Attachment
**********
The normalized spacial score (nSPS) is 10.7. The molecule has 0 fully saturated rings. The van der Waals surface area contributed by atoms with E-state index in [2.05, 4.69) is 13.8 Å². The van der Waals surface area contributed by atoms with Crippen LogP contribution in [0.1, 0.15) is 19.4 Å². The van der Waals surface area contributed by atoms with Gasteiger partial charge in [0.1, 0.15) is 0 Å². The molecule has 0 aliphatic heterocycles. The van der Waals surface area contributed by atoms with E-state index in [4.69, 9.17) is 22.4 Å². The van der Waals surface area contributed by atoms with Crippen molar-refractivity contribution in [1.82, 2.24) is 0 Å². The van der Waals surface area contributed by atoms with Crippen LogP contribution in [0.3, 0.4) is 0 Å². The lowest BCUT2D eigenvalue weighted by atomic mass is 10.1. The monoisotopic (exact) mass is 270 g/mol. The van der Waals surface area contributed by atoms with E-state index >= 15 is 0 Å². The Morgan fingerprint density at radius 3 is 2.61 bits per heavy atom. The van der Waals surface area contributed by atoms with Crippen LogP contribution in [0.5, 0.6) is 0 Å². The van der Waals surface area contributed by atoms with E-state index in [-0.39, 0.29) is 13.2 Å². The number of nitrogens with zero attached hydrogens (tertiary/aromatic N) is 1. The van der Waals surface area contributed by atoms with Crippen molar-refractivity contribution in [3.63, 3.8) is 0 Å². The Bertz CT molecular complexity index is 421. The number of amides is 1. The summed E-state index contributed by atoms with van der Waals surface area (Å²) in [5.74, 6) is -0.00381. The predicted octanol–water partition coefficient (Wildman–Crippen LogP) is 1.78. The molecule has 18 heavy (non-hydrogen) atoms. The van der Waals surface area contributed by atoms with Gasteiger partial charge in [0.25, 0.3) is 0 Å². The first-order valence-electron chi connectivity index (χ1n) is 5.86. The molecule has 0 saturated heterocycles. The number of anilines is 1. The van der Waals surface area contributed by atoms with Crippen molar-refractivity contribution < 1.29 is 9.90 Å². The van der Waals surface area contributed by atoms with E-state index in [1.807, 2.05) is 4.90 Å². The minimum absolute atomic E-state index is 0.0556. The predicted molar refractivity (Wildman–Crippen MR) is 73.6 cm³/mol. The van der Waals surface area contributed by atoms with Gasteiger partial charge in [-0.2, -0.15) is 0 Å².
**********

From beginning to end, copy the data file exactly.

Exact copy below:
The normalized spacial score (nSPS) is 10.7. The molecule has 0 fully saturated rings. The van der Waals surface area contributed by atoms with E-state index in [2.05, 4.69) is 13.8 Å². The van der Waals surface area contributed by atoms with Crippen LogP contribution in [0.1, 0.15) is 19.4 Å². The van der Waals surface area contributed by atoms with Gasteiger partial charge in [0.1, 0.15) is 0 Å². The molecule has 0 aliphatic heterocycles. The van der Waals surface area contributed by atoms with E-state index in [4.69, 9.17) is 22.4 Å². The van der Waals surface area contributed by atoms with Crippen molar-refractivity contribution in [1.82, 2.24) is 0 Å². The van der Waals surface area contributed by atoms with Crippen LogP contribution in [0.3, 0.4) is 0 Å². The lowest BCUT2D eigenvalue weighted by atomic mass is 10.1. The monoisotopic (exact) mass is 270 g/mol. The van der Waals surface area contributed by atoms with E-state index >= 15 is 0 Å². The Morgan fingerprint density at radius 3 is 2.61 bits per heavy atom. The van der Waals surface area contributed by atoms with Crippen LogP contribution in [0.5, 0.6) is 0 Å². The van der Waals surface area contributed by atoms with E-state index in [-0.39, 0.29) is 13.2 Å². The number of nitrogens with zero attached hydrogens (tertiary/aromatic N) is 1. The van der Waals surface area contributed by atoms with Crippen molar-refractivity contribution in [3.63, 3.8) is 0 Å². The Bertz CT molecular complexity index is 421. The number of amides is 1. The summed E-state index contributed by atoms with van der Waals surface area (Å²) in [5.74, 6) is -0.00381. The predicted octanol–water partition coefficient (Wildman–Crippen LogP) is 1.78. The molecule has 18 heavy (non-hydrogen) atoms. The van der Waals surface area contributed by atoms with Gasteiger partial charge in [0.25, 0.3) is 0 Å². The first-order valence-electron chi connectivity index (χ1n) is 5.86. The molecule has 0 saturated heterocycles. The number of anilines is 1. The van der Waals surface area contributed by atoms with Crippen molar-refractivity contribution < 1.29 is 9.90 Å². The van der Waals surface area contributed by atoms with E-state index in [1.807, 2.05) is 4.90 Å². The minimum absolute atomic E-state index is 0.0556. The predicted molar refractivity (Wildman–Crippen MR) is 73.6 cm³/mol. The van der Waals surface area contributed by atoms with Gasteiger partial charge in [-0.2, -0.15) is 0 Å².